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ORIGINAL ARTICLE  EPIDEMIOLOGY AND CLINICAL MEDICINE 

The Journal of Sports Medicine and Physical Fitness 2018 June;58(6):917-22

DOI: 10.23736/S0022-4707.17.07339-X

Copyright © 2017 EDIZIONI MINERVA MEDICA

lingua: Inglese

Effects of active recovery during interval training on plasma catecholamines and insulin

Harutiun M. NALBANDIAN 1 , Zsolt RADAK 2, Masaki TAKEDA 1

1 Faculty of Health and Sport Sciences, Doshisha University, Kyotanabe, Japan; 2 University of Physical Education, Budapest, Hungary


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BACKGROUND: Active recovery has been used as a method to accelerate the recovery during intense exercise. It also has been shown to improve performance in subsequent exercises, but little is known about its acute effects on the hormonal and metabolic profile. The aim of this research was to study the effects of active recovery on plasma catecholamines and plasma insulin during a high-intensity interval exercise.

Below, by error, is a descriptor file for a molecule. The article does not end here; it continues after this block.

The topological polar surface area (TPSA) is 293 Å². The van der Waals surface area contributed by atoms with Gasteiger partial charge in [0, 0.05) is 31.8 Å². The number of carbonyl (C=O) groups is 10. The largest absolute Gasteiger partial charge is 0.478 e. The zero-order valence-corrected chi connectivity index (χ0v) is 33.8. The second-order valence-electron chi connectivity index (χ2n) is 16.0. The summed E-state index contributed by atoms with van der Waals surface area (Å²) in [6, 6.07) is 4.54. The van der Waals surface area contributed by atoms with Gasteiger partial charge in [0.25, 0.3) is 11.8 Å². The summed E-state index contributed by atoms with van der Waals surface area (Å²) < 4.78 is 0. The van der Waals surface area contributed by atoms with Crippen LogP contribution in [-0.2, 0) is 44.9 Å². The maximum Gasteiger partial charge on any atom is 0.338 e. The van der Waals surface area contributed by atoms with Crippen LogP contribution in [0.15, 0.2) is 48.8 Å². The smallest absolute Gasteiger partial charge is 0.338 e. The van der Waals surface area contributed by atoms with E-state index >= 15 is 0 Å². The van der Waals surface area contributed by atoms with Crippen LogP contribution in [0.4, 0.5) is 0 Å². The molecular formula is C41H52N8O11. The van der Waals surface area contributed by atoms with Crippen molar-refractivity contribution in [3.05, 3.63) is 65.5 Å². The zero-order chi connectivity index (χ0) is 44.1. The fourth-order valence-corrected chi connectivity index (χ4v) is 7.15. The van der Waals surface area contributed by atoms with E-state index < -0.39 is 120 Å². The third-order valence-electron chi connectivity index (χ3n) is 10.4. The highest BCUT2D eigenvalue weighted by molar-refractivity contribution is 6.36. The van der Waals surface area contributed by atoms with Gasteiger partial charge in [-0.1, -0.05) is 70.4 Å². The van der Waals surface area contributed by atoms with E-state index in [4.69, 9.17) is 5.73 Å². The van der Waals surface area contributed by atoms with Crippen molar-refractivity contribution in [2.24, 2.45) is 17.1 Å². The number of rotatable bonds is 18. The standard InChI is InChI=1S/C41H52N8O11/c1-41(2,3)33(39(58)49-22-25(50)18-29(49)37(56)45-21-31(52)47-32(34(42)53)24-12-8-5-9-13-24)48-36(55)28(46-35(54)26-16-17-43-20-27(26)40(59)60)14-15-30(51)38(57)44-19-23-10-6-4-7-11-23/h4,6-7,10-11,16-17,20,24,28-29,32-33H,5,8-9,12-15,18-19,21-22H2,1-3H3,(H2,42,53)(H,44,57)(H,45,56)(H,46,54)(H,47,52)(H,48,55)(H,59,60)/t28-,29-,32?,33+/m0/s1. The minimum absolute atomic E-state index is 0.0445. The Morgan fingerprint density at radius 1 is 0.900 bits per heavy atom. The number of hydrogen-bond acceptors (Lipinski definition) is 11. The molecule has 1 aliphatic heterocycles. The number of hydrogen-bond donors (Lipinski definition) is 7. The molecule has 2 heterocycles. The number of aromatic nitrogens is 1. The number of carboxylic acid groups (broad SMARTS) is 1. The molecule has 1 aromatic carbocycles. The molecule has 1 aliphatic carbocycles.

METHODS: Seven subjects performed two high-intensity interval training protocols which consisted of three 30-second high-intensity bouts (constant intensity), separated by a recovery of 4 minutes. The recovery was either active recovery or passive recovery. During the main test blood samples were collected and plasma insulin, plasma catecholamines and blood lactate were determined. Furthermore, respiratory gasses were also measured.
RESULTS: Plasma insulin and blood lactate were significantly higher in the passive recovery trial, while plasma adrenaline was higher in the active recovery. Additionally, VO2 and VCO2 were significantly more increased during the active recovery trials.
CONCLUSIONS: These results suggest that active recovery affects the hormonal and metabolic responses to high-intensity interval exercise. Active recovery produces a hormonal environment which may favor lipolysis and oxidative metabolism, while passive recovery may be favoring glycolysis.


KEY WORDS: Hormones - Epinephrine - Norepinephrine - High-intensity interval training

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